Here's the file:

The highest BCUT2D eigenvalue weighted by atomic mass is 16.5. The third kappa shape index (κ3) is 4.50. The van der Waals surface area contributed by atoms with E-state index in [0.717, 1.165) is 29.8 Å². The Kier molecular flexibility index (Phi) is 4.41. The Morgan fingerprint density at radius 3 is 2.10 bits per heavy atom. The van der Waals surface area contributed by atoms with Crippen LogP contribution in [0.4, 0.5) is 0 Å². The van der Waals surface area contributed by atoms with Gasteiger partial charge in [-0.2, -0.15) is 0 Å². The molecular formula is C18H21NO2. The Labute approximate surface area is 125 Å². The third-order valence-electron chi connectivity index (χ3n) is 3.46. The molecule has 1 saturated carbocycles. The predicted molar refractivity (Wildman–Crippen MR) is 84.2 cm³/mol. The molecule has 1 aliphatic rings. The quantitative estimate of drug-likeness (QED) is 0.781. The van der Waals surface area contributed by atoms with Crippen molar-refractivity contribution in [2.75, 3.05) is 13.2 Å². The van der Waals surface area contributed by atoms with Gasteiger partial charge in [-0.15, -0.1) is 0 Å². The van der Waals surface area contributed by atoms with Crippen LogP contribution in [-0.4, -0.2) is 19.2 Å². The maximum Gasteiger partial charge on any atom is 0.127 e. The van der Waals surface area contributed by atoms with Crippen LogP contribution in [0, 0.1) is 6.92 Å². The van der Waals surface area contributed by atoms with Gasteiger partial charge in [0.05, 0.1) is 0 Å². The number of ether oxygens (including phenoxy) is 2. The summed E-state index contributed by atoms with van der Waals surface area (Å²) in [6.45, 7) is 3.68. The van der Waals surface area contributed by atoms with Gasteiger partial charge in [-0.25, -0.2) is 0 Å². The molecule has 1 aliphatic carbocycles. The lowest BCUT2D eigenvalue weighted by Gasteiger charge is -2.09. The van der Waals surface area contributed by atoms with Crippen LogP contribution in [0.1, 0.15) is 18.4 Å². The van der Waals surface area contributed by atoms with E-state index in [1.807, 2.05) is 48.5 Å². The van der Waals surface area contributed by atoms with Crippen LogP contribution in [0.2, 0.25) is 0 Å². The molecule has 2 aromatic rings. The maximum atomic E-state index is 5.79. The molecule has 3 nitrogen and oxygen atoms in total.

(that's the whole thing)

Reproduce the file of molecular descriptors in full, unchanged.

The highest BCUT2D eigenvalue weighted by atomic mass is 16.5. The third kappa shape index (κ3) is 4.50. The van der Waals surface area contributed by atoms with E-state index in [0.717, 1.165) is 29.8 Å². The Kier molecular flexibility index (Phi) is 4.41. The Morgan fingerprint density at radius 3 is 2.10 bits per heavy atom. The van der Waals surface area contributed by atoms with Crippen LogP contribution in [0.4, 0.5) is 0 Å². The van der Waals surface area contributed by atoms with Gasteiger partial charge in [-0.2, -0.15) is 0 Å². The molecular formula is C18H21NO2. The Labute approximate surface area is 125 Å². The third-order valence-electron chi connectivity index (χ3n) is 3.46. The molecule has 1 saturated carbocycles. The predicted molar refractivity (Wildman–Crippen MR) is 84.2 cm³/mol. The molecule has 1 aliphatic rings. The quantitative estimate of drug-likeness (QED) is 0.781. The van der Waals surface area contributed by atoms with Crippen molar-refractivity contribution in [2.75, 3.05) is 13.2 Å². The van der Waals surface area contributed by atoms with Gasteiger partial charge in [-0.15, -0.1) is 0 Å². The van der Waals surface area contributed by atoms with Crippen LogP contribution in [-0.4, -0.2) is 19.2 Å². The maximum Gasteiger partial charge on any atom is 0.127 e. The van der Waals surface area contributed by atoms with Crippen LogP contribution in [0, 0.1) is 6.92 Å². The van der Waals surface area contributed by atoms with Gasteiger partial charge in [0.05, 0.1) is 0 Å². The number of ether oxygens (including phenoxy) is 2. The summed E-state index contributed by atoms with van der Waals surface area (Å²) in [6.45, 7) is 3.68. The van der Waals surface area contributed by atoms with Gasteiger partial charge in [-0.25, -0.2) is 0 Å². The molecule has 1 aliphatic carbocycles. The lowest BCUT2D eigenvalue weighted by Gasteiger charge is -2.09. The van der Waals surface area contributed by atoms with Crippen LogP contribution in [0.1, 0.15) is 18.4 Å². The van der Waals surface area contributed by atoms with E-state index in [1.807, 2.05) is 48.5 Å². The van der Waals surface area contributed by atoms with Crippen LogP contribution in [0.2, 0.25) is 0 Å². The molecule has 2 aromatic rings. The maximum atomic E-state index is 5.79. The molecule has 3 nitrogen and oxygen atoms in total.